Those with chaotic lifestyles who CFL stayed in touch with: 97.8%.
These outcomes show the importance of the project’s work and the significant positive impact it is having by helping vulnerable adults and families to achieve a more safe and happy lifestyle. The results also show the reduced cost to central and local government through helping vulnerable people avoid a return to chaotic life styles.
Very simply, deeply damaged individuals are not only housed but are also enabled to maintain their tenancies and to settle into a happier and more safe way of life, knowing that they are part of the extended CFL family and will always have someone to turn to. Moreover, with 95.7% of those people with a history of offending avoiding re-offending, Caring For Life is achieving quite extraordinary results.
Men and women from all backgrounds, cultures and religions are helped, and no pressure is placed on any individual to accept the Christian faith. However Caring For Life makes no apologies for our Christian convictions, and assumes the right as Christians to share the faith in which we believe, with anyone in our care, or anyone who comes within the parameters of our ministry, whilst not discriminating in any way against those who choose not to accept or share our faith.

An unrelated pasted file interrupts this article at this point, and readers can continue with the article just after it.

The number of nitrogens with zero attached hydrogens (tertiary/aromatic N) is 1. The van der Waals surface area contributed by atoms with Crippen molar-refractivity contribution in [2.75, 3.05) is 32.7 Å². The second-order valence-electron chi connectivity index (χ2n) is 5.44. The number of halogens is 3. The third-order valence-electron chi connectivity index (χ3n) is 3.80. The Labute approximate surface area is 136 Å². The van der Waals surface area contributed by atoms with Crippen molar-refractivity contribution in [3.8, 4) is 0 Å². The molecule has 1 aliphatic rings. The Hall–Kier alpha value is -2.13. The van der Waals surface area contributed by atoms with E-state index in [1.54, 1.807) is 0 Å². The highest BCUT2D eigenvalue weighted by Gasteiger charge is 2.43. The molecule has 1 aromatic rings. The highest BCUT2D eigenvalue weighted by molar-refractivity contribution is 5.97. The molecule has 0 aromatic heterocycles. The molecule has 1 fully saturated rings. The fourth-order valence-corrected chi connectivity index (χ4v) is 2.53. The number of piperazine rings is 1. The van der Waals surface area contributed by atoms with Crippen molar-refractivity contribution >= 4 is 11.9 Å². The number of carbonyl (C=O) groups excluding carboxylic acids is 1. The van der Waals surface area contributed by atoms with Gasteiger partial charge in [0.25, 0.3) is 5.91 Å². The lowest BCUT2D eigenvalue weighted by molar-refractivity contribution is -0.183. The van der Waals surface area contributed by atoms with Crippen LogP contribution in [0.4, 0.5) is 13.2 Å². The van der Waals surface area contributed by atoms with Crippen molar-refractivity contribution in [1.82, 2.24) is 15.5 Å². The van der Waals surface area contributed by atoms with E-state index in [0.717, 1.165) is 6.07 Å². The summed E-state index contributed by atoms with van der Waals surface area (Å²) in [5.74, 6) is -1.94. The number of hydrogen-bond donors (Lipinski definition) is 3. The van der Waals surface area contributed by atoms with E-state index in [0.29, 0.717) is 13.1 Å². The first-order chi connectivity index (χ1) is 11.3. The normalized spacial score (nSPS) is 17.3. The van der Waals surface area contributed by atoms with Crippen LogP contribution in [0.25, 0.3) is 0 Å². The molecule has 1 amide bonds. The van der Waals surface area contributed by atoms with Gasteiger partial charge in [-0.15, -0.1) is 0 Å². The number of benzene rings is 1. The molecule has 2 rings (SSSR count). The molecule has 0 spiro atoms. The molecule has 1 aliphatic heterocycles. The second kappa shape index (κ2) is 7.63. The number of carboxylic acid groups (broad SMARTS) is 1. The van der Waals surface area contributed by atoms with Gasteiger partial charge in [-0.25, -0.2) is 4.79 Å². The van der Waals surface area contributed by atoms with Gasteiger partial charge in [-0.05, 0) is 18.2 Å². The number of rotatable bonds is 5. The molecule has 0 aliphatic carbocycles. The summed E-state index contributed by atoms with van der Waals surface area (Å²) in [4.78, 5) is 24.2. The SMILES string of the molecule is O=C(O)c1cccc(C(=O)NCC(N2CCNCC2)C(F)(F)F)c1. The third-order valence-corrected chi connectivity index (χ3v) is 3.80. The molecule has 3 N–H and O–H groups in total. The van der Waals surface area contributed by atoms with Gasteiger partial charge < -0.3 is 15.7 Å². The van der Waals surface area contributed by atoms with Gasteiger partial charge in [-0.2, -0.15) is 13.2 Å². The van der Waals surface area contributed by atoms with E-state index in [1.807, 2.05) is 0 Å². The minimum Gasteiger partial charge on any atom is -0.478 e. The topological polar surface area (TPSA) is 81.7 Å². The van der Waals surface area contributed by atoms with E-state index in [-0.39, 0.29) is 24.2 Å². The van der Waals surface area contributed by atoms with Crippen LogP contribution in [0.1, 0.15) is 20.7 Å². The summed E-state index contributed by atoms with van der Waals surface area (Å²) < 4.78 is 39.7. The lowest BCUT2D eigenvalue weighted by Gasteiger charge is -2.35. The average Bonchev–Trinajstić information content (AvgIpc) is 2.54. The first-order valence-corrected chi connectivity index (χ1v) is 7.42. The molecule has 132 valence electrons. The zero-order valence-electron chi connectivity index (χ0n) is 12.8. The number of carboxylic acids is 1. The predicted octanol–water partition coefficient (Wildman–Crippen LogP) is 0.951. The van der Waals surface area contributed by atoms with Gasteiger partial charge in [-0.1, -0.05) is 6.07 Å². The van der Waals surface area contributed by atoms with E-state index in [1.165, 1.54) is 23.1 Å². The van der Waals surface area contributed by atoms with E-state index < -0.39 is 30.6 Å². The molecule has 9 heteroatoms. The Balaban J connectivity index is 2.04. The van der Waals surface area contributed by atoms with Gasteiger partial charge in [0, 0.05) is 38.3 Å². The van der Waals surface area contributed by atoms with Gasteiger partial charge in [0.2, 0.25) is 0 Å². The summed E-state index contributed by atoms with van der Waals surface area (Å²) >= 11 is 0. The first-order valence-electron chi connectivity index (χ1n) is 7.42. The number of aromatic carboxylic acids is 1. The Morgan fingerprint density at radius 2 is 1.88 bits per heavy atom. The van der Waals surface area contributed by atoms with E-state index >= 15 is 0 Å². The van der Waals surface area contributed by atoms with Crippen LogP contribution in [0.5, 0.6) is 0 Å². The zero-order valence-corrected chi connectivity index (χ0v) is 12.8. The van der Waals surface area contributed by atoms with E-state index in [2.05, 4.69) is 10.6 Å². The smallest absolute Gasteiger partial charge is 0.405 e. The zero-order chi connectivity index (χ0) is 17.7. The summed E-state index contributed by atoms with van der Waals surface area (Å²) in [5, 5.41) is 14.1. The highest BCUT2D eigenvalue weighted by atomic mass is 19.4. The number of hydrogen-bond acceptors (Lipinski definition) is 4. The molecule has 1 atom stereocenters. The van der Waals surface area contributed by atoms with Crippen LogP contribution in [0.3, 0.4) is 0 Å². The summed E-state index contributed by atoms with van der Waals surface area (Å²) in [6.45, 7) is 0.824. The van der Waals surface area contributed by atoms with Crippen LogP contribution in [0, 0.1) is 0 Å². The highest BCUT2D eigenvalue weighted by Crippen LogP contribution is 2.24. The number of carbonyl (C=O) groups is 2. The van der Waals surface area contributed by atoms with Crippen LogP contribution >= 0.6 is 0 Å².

Nevertheless, each time the ‘Being There’ team invite people to the monthly evening Bible study, they are overwhelmed by requests for lifts to the studies and the numbers who attend are limited by the transport available. There are often opportunities, sometimes very surprising ones, for a member of staff to explain what their own faith means to them, because those in their care really want to know. Deeply damaged people have found real peace and joy as they have come to know Christ, and all have known the love of Jesus shared with them in a very practical way.
We are hoping to have more ‘Being There’ beneficiaries on farm projects.
We are desperate to expand our work, either with new staff members or male volunteers befrienders and with a housing and benefits manager.
We would really like to have a professional counsellor readily available to beneficiaries with emotional problems, especially those caused by past abuse.
We are trying to arrange more social events, outings and maybe a holiday.
Finally, we want to see the vision for a Caring For Life housing area/village of our own come into being. Then we can offer care to many more vulnerable adults, in safe, supported independent living accommodation.